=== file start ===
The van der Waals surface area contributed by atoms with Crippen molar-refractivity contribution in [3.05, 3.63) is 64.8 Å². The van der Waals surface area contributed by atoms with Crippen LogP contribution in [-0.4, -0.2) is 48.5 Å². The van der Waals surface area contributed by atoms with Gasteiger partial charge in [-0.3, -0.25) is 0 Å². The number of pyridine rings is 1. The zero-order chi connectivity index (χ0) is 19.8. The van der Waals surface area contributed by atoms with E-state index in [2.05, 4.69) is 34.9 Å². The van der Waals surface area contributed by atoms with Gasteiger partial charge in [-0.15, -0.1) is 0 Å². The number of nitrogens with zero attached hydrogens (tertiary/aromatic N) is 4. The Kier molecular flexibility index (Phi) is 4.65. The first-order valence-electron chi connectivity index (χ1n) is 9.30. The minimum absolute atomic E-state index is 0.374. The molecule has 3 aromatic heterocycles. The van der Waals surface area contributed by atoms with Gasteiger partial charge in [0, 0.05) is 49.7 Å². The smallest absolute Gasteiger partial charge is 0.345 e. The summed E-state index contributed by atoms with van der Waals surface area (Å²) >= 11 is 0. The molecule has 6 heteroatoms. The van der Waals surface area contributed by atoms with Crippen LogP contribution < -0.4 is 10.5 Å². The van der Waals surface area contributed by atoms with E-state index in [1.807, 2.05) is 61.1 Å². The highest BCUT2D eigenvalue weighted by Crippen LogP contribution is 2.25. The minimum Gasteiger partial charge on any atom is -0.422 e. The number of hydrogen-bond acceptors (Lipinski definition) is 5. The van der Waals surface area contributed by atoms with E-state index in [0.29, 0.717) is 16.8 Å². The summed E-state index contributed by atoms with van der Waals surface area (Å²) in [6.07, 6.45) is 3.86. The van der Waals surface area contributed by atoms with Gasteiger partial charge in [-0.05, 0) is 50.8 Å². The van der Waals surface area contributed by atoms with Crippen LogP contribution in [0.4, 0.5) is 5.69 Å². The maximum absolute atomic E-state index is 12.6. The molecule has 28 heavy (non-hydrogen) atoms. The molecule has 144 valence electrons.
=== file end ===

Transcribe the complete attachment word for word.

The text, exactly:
The van der Waals surface area contributed by atoms with Crippen molar-refractivity contribution in [3.05, 3.63) is 64.8 Å². The van der Waals surface area contributed by atoms with Crippen LogP contribution in [-0.4, -0.2) is 48.5 Å². The van der Waals surface area contributed by atoms with Gasteiger partial charge in [-0.3, -0.25) is 0 Å². The number of pyridine rings is 1. The zero-order chi connectivity index (χ0) is 19.8. The van der Waals surface area contributed by atoms with E-state index in [2.05, 4.69) is 34.9 Å². The van der Waals surface area contributed by atoms with Gasteiger partial charge in [-0.15, -0.1) is 0 Å². The number of nitrogens with zero attached hydrogens (tertiary/aromatic N) is 4. The Kier molecular flexibility index (Phi) is 4.65. The first-order valence-electron chi connectivity index (χ1n) is 9.30. The minimum absolute atomic E-state index is 0.374. The molecule has 3 aromatic heterocycles. The van der Waals surface area contributed by atoms with Gasteiger partial charge in [0, 0.05) is 49.7 Å². The smallest absolute Gasteiger partial charge is 0.345 e. The summed E-state index contributed by atoms with van der Waals surface area (Å²) >= 11 is 0. The molecule has 6 heteroatoms. The van der Waals surface area contributed by atoms with Crippen LogP contribution < -0.4 is 10.5 Å². The van der Waals surface area contributed by atoms with E-state index in [1.807, 2.05) is 61.1 Å². The highest BCUT2D eigenvalue weighted by Crippen LogP contribution is 2.25. The minimum Gasteiger partial charge on any atom is -0.422 e. The number of hydrogen-bond acceptors (Lipinski definition) is 5. The van der Waals surface area contributed by atoms with E-state index in [0.29, 0.717) is 16.8 Å². The summed E-state index contributed by atoms with van der Waals surface area (Å²) in [6.07, 6.45) is 3.86. The van der Waals surface area contributed by atoms with Gasteiger partial charge in [-0.05, 0) is 50.8 Å². The van der Waals surface area contributed by atoms with Crippen LogP contribution in [0.4, 0.5) is 5.69 Å². The maximum absolute atomic E-state index is 12.6. The molecule has 28 heavy (non-hydrogen) atoms. The molecule has 144 valence electrons.